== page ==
As we continue to see a most welcome resurgence of slow fashion, we are exposed to age old techniques of tailoring, customisation and complete engagement in our garments. How our garments are made, is becoming an increasingly important question to society, one which we can no longer ignore.
Melissa Aitchison of Scarlett Bird Handmade has been creating garments for Women since 2018. As society is trending towards consuming in a more local and ethical fashion, Mel identified people want to know about who is making their clothes, who is designing the prints and how designs are conceived.
Melissa has a thoughtful and curated collection of garment to suit woman of sizes 6 – 24. If you need longer sleeves, no problem, shorter hem, she can do that. Because we are not all the same yet we may like the same style. We think Melissa is a trailblazer of what fashion can represent and we are proud to be a part of her business as she prints custom fabric from some of Australia’s most talented designers.
Melissa Aitchison of Scarlett Bird Handmade
The Ostrich Skirt
Tell us a little about your background what lead to the creation of Scarlett Bird Handmade
I first started sewing at a young age when I made clothes for my Barbies, but Scarlett Bird was a number of things before it became a clothing label. I used to make costume jewellery back in the early noughties, then candles, then back to polymer clay jewellery and finally I launched clothing at the end of 2018. In the meantime I was learning dressmaking, I went to Tafe night school to learn professional sewing, and I learnt an Italian drafting method from the only qualified teacher in the southern hemisphere on the weekends.
During the day I was working as a winemaker, my day job and my passion are world’s apart! I’m now still working my day job as a wine researcher 2 days a week. It’s been amazing to see Scarlett Bird’s transition from a hobby into a business, and I still have a way to go. Businesses aren’t made overnight, it’s years of hard work, risk taking, upskilling and most importantly, love. I love what I do, what I’ve created, and I love helping ladies wear clothes that they feel amazing in!
What is the meaning behind the name Scarlett Bird Handmade?
It’s a funny story, I always loved the name Scarlett but my husband didn’t. This was well before we had kids so I figured if I couldn’t name a daughter Scarlett I would name the business! I then went on to have two boys funnily enough. The bird on my logo was a special drawing taught to me by my grandfather, you can do it without lifting the pen from the paper. I really wanted to incorporate that so Scarlett Bird was born. The handmade on my social handles is because there’s a lot of other Scarlett Bird’s in the world already!
In a world of fast fashion, we are seeing a lot more smaller, handcrafted, customisation and considered brands popping up in the fashion landscape. What do you think is driving this change?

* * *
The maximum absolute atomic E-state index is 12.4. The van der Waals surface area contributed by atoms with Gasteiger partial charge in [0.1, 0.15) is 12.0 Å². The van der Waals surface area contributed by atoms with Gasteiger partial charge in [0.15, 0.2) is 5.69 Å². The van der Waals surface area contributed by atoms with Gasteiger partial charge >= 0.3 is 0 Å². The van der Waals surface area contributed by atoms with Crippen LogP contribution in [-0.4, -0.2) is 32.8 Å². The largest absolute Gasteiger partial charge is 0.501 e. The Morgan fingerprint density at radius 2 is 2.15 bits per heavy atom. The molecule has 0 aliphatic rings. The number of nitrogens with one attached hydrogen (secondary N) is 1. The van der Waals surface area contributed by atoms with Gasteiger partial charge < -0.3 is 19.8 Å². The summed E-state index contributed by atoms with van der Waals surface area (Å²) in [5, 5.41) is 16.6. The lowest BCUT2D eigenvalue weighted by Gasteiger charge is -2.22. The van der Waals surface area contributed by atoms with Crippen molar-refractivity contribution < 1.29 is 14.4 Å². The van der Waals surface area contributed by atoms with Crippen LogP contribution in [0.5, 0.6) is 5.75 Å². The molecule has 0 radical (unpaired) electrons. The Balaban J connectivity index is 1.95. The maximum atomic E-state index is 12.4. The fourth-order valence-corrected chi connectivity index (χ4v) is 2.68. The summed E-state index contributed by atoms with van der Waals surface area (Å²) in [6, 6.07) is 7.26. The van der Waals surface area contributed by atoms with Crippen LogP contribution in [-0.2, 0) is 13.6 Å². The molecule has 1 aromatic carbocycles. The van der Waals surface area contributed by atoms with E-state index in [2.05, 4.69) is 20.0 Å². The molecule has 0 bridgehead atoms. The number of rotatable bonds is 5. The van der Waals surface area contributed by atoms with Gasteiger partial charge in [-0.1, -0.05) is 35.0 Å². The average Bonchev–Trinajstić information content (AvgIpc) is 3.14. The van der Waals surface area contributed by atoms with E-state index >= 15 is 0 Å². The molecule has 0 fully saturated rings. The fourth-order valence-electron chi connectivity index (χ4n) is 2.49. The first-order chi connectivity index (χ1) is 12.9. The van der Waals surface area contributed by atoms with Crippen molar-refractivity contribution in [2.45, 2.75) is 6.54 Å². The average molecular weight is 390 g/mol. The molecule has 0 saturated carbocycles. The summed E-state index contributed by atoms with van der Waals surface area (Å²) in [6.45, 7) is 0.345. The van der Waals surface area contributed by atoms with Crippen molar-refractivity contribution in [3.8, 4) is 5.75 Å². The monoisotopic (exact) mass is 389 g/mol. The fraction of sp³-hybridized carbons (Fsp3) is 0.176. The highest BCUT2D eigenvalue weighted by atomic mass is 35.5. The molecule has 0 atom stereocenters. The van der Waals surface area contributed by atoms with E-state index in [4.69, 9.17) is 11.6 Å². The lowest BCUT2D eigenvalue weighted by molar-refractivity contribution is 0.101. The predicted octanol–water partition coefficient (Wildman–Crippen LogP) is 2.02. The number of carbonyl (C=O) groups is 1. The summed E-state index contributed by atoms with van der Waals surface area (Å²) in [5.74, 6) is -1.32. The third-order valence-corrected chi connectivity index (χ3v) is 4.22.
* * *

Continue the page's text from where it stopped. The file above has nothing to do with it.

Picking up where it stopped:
I started over a year ago, which is such a short time, at that stage there really wasn’t much around. I saw a gap in the market and decided that’s how I was going to finally launch my label. In the time since it’s really taken hold, and now quite popular. I think people always loved to customise, they love to be unique, they love having the ability to adjust the fit of clothes to get it right. I think it’s a way forward in fashion where people take a large part of their clothing design on board themselves. This way they buy exactly what they want, they love it more, it lasts longer, they are happier with the product. It’s a sustainable way to buy, they don’t purchase clothes that are never quite right and consequently never worn much. They buy clothes they will wear over and over, that they genuinely love. Sustainability is the way forward, I think whether people realise it or not, that’s really what is driving this shift.
Falcon Jacket Featuring Print by Michelle Aitchison
You work with beautiful patterns featuring the work of Australian Textile Designers. What do you look for in a print?
Generally I look for something different in a killer colour combo. I also keep my eye on what’s happening in European fashion, what’s happening in Australian chain stores, and look for colours that tone in. I also keep my eye on Instagram fashions, which is a movement in itself, and often completely different to bricks and mortar stores. Although I keep these things in mind, I also just buy what I would want to wear, luckily my customers like it too!
You have a very curated (yet customisable) collection of garments. How do you go about designing, do your customers inform you or have you been thinking up a shape for a while?
I set out originally to have a set of basics that I can easily customise. I don’t do overly complicated designs and I don’t change the styles very often. The ones I now have are both from customer feedback and what I really want to wear myself. When I get an idea I’ll do some research, I try and figure out if it’s easily customisable in terms of construction, how has it been done before and does it flatter most. Then I often run it past my followers on Instagram stories, sometimes ideas fall flat, sometimes there’s a lot of interest. Sometimes I’ll just run with an idea if my gut instinct is strong. When I start making samples I make them to fit me or a friend, and see if I like the cut. It can take 1 sample or 5 to get a cut right, and it may not even pass even after all that. I’m very careful not to release anything until I’m 100% happy.
As a skilled seamstress what advice do you have for the rest of us when sewing a garment?
Never rush cutting, and don’t do anything if you’re tired, you’re guaranteed to make a mistake!
Check out Scarlett Bird Handmade here